Metal-on-Metal Hip Implant Failure

metal-on-metal hip replacement x-ray

If you underwent hip replacement surgery and you received a metal-on-metal hip implant, you may have needed (or will need) multiple revision surgeries. You may have suffered from metallosis or other medical complications. But ultimately, you may have needed (or will need) a new hip implant because your first one failed.

You may not even be aware of the type of implant you received, but if you're experiencing a lot of medical problems related to your hip replacement surgery, you may have a metal-on-metal hip implant.

Check your records or contact your doctor to find out for sure. Then, contact Edgar Snyder & Associates for a free legal consultation. You may have a case. Learn your legal options today, because you may deserve compensation for your medical bills and hip implant failure.

How Common is Metal-on-Metal Hip Implant Failure?

Metal-on-metal hip implants, which have ball and socket parts made of metal, are one of the most common types of implants. More than 250,000 patients have hip replacement surgeries every year, and nearly one-third are metal-on-metal hip implants.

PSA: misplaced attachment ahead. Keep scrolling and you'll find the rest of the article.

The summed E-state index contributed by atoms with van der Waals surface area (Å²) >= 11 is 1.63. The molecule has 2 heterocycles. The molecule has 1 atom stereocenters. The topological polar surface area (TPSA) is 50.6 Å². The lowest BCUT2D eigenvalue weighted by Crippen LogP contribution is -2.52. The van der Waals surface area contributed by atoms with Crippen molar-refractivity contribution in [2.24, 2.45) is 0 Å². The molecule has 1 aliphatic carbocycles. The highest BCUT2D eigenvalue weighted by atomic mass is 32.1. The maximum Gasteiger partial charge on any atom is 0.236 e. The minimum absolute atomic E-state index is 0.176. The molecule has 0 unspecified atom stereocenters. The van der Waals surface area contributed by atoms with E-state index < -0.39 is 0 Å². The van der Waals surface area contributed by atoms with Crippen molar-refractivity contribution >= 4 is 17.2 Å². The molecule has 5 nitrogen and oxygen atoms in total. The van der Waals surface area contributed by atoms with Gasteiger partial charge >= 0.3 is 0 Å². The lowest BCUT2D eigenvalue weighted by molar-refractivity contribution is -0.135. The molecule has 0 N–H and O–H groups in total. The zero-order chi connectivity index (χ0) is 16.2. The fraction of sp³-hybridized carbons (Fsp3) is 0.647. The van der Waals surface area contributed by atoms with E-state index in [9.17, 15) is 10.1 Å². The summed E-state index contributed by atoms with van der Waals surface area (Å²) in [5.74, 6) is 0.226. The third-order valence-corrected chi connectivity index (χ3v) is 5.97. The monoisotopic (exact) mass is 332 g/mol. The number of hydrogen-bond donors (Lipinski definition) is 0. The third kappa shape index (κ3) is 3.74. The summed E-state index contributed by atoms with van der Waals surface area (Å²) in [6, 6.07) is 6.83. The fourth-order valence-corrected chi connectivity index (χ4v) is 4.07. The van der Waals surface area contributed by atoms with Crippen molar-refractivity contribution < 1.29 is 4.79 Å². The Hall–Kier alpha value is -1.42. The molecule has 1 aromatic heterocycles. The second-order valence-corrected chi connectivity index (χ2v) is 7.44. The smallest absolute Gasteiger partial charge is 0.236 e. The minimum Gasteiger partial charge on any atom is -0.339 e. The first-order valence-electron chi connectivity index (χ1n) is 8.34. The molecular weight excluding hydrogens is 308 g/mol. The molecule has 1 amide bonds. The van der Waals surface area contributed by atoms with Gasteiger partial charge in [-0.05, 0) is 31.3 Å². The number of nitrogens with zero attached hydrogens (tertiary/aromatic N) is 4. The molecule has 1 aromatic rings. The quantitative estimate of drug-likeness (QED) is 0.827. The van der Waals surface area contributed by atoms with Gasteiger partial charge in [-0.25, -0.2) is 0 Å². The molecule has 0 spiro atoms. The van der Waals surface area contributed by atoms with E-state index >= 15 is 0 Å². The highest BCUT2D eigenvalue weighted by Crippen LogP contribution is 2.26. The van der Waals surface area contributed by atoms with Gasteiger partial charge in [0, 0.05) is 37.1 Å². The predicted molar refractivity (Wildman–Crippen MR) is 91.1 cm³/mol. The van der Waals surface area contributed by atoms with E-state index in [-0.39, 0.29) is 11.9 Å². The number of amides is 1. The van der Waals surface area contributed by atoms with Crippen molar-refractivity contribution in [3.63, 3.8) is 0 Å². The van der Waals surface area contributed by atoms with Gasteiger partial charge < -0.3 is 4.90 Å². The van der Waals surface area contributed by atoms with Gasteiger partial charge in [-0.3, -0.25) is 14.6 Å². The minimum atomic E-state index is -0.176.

Studies have shown a high failure rate with metal-on-metal hip implants – as high as 30 percent.

In fact, DePuy Orthopedics recalled its ASR XL Acetabular Hip System and the ASR Hip Resurfacing System in August 2010, after a study from the National Joint Registry found the two products were associated with high failure rates. According to research, one out of every eight patients will need a second hip replacement surgery to fix the first one within five years.

Metal-on-Metal Hip Implant Problems That Lead to Failure

Common medical complications from metal-on-metal hip implants include:

  • Chronic pain and inflammation near the hip implant site, even when lying down or sitting
  • Metallosis – poisoning of the body's tissues caused by metal toxins from the hip implant
  • Hip replacement revision surgeries
  • Problems with connected tissues, muscles, and bones (e.g., pain and tendinitis in the other hip as a result of compensating for the pain a patient feels from the implant)
  • Cancer
  • Bone deterioration
  • And more
Note: Metal-on-metal hip implant cases may include co-counsel.
Sources: "FDA probes issues with metal hip replacements. MSNBC. June 25, 2012.
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